Kinematic Inversion of the 2004 Mw6 Parkfield Earthquake from Strong-Motion Seismic Data and High-Rate GPS Data
S. CUSTODIO, University of California, Santa Barbara, firstname.lastname@example.org; P. LIU, University of California, Santa Barbara, email@example.com; R. ARCHULETA, University of California, Santa Barbara, firstname.lastname@example.org; K. LARSON, University of Colorado, Kristine.Larson@colorado.edu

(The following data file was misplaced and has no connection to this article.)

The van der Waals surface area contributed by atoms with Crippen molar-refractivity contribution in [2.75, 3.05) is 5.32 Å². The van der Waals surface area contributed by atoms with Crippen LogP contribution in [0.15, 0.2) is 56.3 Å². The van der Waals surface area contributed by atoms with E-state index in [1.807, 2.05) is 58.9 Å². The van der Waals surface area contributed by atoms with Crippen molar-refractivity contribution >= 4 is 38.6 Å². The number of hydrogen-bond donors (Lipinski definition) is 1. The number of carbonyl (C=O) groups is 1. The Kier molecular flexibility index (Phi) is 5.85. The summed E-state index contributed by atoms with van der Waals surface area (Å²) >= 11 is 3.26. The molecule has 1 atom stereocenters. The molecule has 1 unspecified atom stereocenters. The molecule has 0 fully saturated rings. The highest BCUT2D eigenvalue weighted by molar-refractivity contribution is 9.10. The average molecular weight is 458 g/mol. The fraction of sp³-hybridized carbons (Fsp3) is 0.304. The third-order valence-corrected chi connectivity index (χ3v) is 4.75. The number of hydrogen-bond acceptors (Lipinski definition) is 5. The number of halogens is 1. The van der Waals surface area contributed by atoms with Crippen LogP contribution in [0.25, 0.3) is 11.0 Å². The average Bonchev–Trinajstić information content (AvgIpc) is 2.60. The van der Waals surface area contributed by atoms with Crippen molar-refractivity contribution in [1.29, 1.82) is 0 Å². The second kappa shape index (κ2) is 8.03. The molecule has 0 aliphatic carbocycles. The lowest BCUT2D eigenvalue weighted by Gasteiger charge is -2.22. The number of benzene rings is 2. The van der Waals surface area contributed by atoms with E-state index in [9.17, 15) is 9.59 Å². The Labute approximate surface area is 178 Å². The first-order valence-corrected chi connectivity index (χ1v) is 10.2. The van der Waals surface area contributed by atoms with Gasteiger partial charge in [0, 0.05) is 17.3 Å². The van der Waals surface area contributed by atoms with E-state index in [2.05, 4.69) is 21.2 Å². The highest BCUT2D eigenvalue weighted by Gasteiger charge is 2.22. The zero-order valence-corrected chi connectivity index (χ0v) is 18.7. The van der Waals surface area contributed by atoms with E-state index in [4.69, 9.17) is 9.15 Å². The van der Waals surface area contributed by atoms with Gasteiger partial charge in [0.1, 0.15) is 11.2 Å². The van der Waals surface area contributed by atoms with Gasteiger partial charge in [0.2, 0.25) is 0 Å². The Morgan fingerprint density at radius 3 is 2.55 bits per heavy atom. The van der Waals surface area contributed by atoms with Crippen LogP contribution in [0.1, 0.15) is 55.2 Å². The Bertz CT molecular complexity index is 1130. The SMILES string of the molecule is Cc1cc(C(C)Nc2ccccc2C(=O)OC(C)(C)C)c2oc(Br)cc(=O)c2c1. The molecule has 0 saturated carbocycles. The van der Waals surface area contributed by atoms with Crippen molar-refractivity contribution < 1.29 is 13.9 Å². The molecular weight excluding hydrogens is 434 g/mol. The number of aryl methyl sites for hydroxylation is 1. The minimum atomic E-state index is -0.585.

The 2004 Mw6 Parkfield earthquake was very well recorded in the near-field by a variety of geophysical instruments. In particular, a dense network of strong-motion seismographs and continuous 1-Hz GPS receivers recorded the mainshock. In this presentation we show a space-time slip distribution for the 2004 Parkfield earthquake from the combined inversion of seismic data from 43 strong-motion stations and GPS data from 13 high-rate receivers. All data used in the inversion were recorded within 20 km of the segment of San Andreas Fault that broke during the mainshock. We take into account local amplifications and resonances that affect individual seismic stations, by use of a correction factor and a weighting scheme, both based on observations of the 1983 Mw6.5 Coalinga earthquake. We apply a non-linear simulated annealing algorithm (Liu and Archuleta, JGR 2004) to invert both seismic and GPS data. This inversion procedure yields slip amplitude, rake angle, rupture velocity and rise time. The inversion is done in four-steps: 1) we invert the continuous 1-Hz GPS and seismic (strong-motion integrated) displacements; 2) we take the rupture model obtained in the previous step as a starting model to perform an inversion with the same data as above (differentiated continuous GPS + seismic strong-motion), but using velocity waveforms; 3) we use the rupture model obtained in the previous step 2 as a starting model, and repeat steps 1 and 2. This last step will refine the rupture model. This approach allows us to include the static field information in the inversion while keeping the high-frequency information of the velocity records. Previous inversions, based solely on strong-motion seismic data (Custodio et al., GRL 2005, Liu et al., BSSA submitted), have imprecise resolution of the slip that is more than 15 km NW of the epicenter. Given that the GPS network is located around Middle Mountain, NW of the epicenter, we expect the GPS data to provide a substantial improvement in the precision of the rupture models based on seismic data only.